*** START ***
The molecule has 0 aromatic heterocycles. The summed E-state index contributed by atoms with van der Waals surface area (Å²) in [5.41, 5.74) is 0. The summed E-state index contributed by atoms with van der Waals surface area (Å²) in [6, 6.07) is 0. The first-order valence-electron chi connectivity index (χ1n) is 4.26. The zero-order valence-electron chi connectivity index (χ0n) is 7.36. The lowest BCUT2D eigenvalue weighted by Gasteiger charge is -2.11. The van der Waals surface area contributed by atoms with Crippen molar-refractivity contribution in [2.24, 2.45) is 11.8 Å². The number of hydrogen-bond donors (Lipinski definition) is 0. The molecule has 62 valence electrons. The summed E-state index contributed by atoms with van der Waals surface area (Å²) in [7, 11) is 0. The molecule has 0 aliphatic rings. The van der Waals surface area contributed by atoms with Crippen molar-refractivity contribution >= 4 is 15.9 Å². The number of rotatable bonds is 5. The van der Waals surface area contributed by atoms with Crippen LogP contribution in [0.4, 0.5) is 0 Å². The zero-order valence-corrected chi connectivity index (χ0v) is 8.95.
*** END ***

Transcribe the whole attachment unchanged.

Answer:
The molecule has 0 aromatic heterocycles. The summed E-state index contributed by atoms with van der Waals surface area (Å²) in [5.41, 5.74) is 0. The summed E-state index contributed by atoms with van der Waals surface area (Å²) in [6, 6.07) is 0. The first-order valence-electron chi connectivity index (χ1n) is 4.26. The zero-order valence-electron chi connectivity index (χ0n) is 7.36. The lowest BCUT2D eigenvalue weighted by Gasteiger charge is -2.11. The van der Waals surface area contributed by atoms with Crippen molar-refractivity contribution in [2.24, 2.45) is 11.8 Å². The number of hydrogen-bond donors (Lipinski definition) is 0. The molecule has 62 valence electrons. The summed E-state index contributed by atoms with van der Waals surface area (Å²) in [7, 11) is 0. The molecule has 0 aliphatic rings. The van der Waals surface area contributed by atoms with Crippen molar-refractivity contribution >= 4 is 15.9 Å². The number of rotatable bonds is 5. The van der Waals surface area contributed by atoms with Crippen LogP contribution in [0.4, 0.5) is 0 Å². The zero-order valence-corrected chi connectivity index (χ0v) is 8.95.